|Observed by||Council of Europe|
|Type||Pan-European; cultural and historical|
|Date||5 and 9 May|
The first recognition of Europe Day was by the Council of Europe, introduced in 1964. The European Union later started to celebrate its own European Day in commemoration of the 1950 Schuman Declaration, leading it to be referred to by some as "Schuman Day" or "Day of the united Europe". Both days are celebrated by displaying the Flag of Europe.
The Council of Europe was founded on 5 May 1949, and hence it chose that day for its celebrations when it established the holiday in 1964.
The "Europe Day" of the EU was introduced in 1985 by the European Communities (the predecessor organisation of the EU). The date commemorates the Schuman Declaration of 9 May 1950, put forward by Robert Schuman, which proposed the pooling of French and West German coal and steel industries. This led to the creation of the European Coal and Steel Community, the first European Community, established on 18 April 1951.
A "raft of cultural icons" was launched by the European Commission in 1985, in reaction to the report by the ad hoc commission "for a People's Europe" chaired by Pietro Adonnino. The aim was to facilitate European integration by fostering a Pan-European identity among the populations of the EC member states. The European Council adopted "Europe Day" along with the flag of Europe and other items on 29 June 1985, in Milan.
Following the foundation of the European Union in 1993, observance of Europe Day by national and regional authorities increased significantly. Germany in particular has gone beyond celebrating just the day, since 1995 extending the observance to an entire "Europe Week" (Europawoche) centered on 9 May. In Poland, the Schuman Foundation, a Polish organisation advocating European integration established in 1991, first organised its Warsaw Schuman Parade on Europe Day 1999, at the time advocating the accession of Poland to the EU.
Observance of 9 May as "Europe Day" was reported "across Europe" as of 2008. In 2019, 9 May became an official public holiday in Luxembourg each year, to mark Europe Day. The EU's choice of the date of foundation of the European Coal and Steel Community rather than that of the EU itself established a narrative in which Schuman's speech, concerned with inducing economic growth and cementing peace between France and Germany, is presented as anticipating a "vocation of the European Union to be the main institutional framework" for the much further-reaching European integration of later decades.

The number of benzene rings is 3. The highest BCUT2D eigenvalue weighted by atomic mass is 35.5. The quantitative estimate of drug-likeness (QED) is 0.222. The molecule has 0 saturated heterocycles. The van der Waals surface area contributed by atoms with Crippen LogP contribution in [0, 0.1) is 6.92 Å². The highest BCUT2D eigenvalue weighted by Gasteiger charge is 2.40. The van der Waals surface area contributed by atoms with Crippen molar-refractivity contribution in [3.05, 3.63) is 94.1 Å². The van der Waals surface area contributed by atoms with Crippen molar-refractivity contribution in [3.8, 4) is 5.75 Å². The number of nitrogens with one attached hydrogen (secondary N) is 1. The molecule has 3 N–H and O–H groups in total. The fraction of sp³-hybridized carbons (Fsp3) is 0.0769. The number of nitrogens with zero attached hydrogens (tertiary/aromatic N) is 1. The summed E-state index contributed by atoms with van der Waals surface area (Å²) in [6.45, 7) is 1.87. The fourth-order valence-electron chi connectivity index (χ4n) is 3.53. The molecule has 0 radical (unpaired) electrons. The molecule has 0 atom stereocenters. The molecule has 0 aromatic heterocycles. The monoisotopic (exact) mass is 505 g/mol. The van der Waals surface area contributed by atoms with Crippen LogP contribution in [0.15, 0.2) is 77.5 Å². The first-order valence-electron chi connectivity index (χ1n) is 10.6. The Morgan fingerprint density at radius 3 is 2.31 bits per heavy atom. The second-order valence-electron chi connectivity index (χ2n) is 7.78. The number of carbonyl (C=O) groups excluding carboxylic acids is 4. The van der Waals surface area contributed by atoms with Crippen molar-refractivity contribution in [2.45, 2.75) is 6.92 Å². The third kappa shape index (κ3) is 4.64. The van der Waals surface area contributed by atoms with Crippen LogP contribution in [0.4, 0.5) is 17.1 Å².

The European Constitution would have legally enshrined all the European symbols in the EU treaties, however the treaty failed to be ratified in 2005, and usage would continue only in the present de facto manner. The Constitution's replacement, the Treaty of Lisbon, contains a declaration by sixteen members supporting the symbols. The European Parliament "formally recognised" Europe Day in October 2008.
Celebrations and commemorationsEdit
Open Doors DayEdit
The EU institutions open their doors to the public every year in Brussels and Strasbourg, allowing citizens to visit the places where decisions impacting their day-to-day lives are made. Moreover, many of these organize commemorative events to honor the historical importance of the date.
The bodies that choose to make this symbolic gesture are:
- European Parliament (EP)
- Council of the European Union
- European Commission (EC)
- European Economic and Social Committee (EESC)
- The European Committee of the Regions (CoR)
In 2020 and in 2021, due to the COVID-19 pandemic and the consequent inability to host physical events, the EU institutions organized virtual acts to pay tribute to all those Europeans who were collaborating in the fight against the pandemic. Furthermore, 2020 marked the 70th anniversary of the Schuman declaration and the 75th anniversary of the end of the Second World War. Given the occasion, the above mentioned EU institutions launched several online events to commemorate the importance of the date.
Europe Day is a public holiday for employees of European Union institutions. In 2019, it was declared a public holiday in Luxembourg for all citizens, and is also a public holiday in Kosovo. It is a "memorial day" in Croatia, which is a legally-recognised day, but is not a public holiday; a legally-recognised commemorative day in Lithuania; and a "flag day" (German: Beflaggungstage) in Germany, where flags are ordered to be shown by federal decree. Europe Day is also celebrated in Romania, where it coincides with the State Independence Day of Romania (Romania's independence day).
- "Europe Day". European Union. 16 June 2016. Retrieved 8 May 2020.